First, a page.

[11] J. D. Mackie, A History of Scotland (Harmondsworth: Penguin Books, 1978) 204. Laura Stewart writes: “The 1638 Covenant became one of the most profound experiences in Scottish history, not only because of a vast subscription campaign encompassing people of all social backgrounds, but also through the astonishing ambition of the vision behind it…. Its all-embracing inclusiveness was a genuine aspiration, not just a rhetorical device.” Quoted in L. Charles Jackson, Riots, Revolutions, and the Scottish Covenanters: The Work of Alexander Henderson (Grand Rapids: RHB, 2015) 82, see also 91.

[12] William Guthrie, The Christian’s Great Interest (Edinburgh: Banner of Truth Trust, 1994) 169-189.

[13] Leigh Eric Schmidt, Holy Fairs: Scottish Communions and American Revivals in the Early Modern Period (Princeton: PUS, 1989) 134-137.

[14] Thomas McCrie, Jr, The Story of the Scottish Church (Glasgow: FPP, 1988) 145.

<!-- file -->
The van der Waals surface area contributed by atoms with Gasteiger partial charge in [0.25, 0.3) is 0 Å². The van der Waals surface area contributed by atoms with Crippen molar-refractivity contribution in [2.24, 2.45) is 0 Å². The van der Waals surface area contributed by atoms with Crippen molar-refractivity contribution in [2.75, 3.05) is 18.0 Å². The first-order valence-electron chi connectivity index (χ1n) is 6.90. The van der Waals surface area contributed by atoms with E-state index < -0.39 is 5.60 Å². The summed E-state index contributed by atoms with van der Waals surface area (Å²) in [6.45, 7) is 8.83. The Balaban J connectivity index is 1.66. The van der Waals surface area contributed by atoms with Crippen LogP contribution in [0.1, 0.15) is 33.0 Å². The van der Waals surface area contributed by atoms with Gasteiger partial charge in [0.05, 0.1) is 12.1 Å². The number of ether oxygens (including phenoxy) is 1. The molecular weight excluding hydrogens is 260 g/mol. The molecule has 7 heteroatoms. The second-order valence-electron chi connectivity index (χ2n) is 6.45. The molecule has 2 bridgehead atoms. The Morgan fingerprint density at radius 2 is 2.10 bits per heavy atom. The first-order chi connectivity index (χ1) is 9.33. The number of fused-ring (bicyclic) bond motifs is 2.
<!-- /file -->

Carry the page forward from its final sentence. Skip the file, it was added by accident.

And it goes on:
[15] William Guthrie, The Christian’s Great Interest (Edinburgh: Banner of Truth Trust, 1994) 180-183.

[16] Elizabeth Whitley, The Two Kingdoms (Edinburgh: Scottish Reformation Society, 1977) 61.

[17] Karin Bowie, ‘A Legal Limited Monarchy’: Scottish Constitutionalism in the Union of Crowns, 1603-1707, (http://eprints.gla.ac.uk/108510/1/108510.pdf, accessed 2017-12-08) 12.

[18] The Covenants and the Covenanters (Edinburgh: R. W. Hunter, n.d.) 52. Similar language is found in the National Covenant itself: “national oath and subscription” and “profession and subscription”.

[19] Westminster Confession of Faith (Glasgow: FPP, 1994) 346.

[20] David Calderwood, The History of the Church of Scotland, Volume Five (Edinburgh: Wodrow Society, 1844) 49-52.

[21] Westminster Confession of Faith (Glasgow: FPP, 1994) 346.

[22] Samuel Rutherford, Rex Lex (Harrisonburg, VA: Sprinkle Publications, 1982) 192.